If missteps in the U.S. mean Deutsche Bank must come back to shareholders for more equity, that should lead to changes at the top. Deutsche may also have to put its expansion plans on the back burner in order to focus on strengthening the quality of its financial reporting and meeting the 2016 compliance deadline for new regulatory requirements.

Analysts said efforts to improve reporting and comply with the much tougher rules was a Herculean task requiring huge investments in technology and causing a lot of senior management distraction. Management's focus will need to be internal for years to come.

Native American tribes that rely on online payday lending businesses as an economic engine are concerned about the effects of Operation Choke Point. Banks are cutting ties with reservations' online lending firms in the wake of the regulatory crackdown on lenders that do business with illicit companies. As a result, tribes, where Internet lending has grown more popular, have been forced to scramble to find willing partners.

JPMorgan chief Jamie Dimon announced last week plans to cut back on Federal Housing Administration lending in order to reduce the risk of future litigation and hefty settlements. But while Dimon's idea may appeal to other banks, FHA lending is likely to stick around.  Banks can't afford to leave the program entirely because it is the easiest way to fulfill a federal mandate to serve poorer neighborhoods."

The banks at the center of the U.K.'s investigation into charges of foreign-exchange rate-rigging are hoping there's safety in numbers. Barclays, UBS, and other lenders want regulators to announce their individual settlements all at once, so as to deflect attention onto any one bank.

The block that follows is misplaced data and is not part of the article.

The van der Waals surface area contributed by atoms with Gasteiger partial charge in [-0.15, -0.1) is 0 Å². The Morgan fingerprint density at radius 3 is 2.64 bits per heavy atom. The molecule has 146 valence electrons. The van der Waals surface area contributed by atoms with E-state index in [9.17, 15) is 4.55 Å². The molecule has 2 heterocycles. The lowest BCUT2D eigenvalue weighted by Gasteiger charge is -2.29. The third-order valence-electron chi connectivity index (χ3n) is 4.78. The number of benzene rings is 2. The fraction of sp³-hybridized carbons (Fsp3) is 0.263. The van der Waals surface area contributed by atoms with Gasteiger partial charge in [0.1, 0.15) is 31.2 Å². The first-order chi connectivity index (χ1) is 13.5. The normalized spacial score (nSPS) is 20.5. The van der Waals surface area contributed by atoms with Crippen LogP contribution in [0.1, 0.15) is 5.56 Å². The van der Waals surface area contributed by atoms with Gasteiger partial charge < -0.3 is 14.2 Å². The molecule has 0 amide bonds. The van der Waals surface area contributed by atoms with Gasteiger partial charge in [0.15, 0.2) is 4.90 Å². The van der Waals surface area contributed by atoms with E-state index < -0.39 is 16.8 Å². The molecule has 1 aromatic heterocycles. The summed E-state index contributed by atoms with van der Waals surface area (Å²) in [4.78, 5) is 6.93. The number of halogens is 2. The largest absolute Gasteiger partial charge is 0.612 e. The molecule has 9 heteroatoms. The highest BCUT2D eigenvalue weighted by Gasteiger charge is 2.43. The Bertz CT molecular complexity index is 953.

A bewhiskered Barney Frank jousted, cracked jokes, and interrupted during a House hearing on the effects of the 2010 financial reform law that bears his name. Among his one-liners: Republican protests of Dodd-Frank offer a very Marxist analysis, but the Marx in question is Chico.

The bank bailouts of 2008 hurt the economy by slowing new investments. To encourage investment, the U.S. needs to lower its corporate rates by at least 10 percentage points and reduce the incentive to escape the out-of-line and unreasonably high corporate tax rate.

Fitch Ratings has affirmed Banque Internationale a Luxembourg's (BIL) Long-term Issuer Default Rating (IDR) at 'A-' and its Viability Rating (VR) at 'bbb+'. The Outlook on the Long-term IDR is Negative. The rating actions follow a periodic review of major Benelux banking groups.

German state-backed lender BayernLB is selling its Hungarian MKB unit to that country's government, ending an ill-fated investment that has cost it a total of 2 billion euros ($2.7 billion) in losses over the last 20 years.

BayernLB bought MKB in 1994 as a way to expand its banking business in fast-growing Eastern Europe. But Hungary's banks were hit in 2010 by high taxes as the government sought to plug a budget deficit. It also forced lenders to take losses on a scheme allowing households to repay mortgages below market rates. Budapest-based MKB lost 409 million euros in 2013 alone.

"We got off with a black eye," said Markus Soeder, the finance minister of the German state Bavaria, which owns 75 percent of the lender, on Thursday.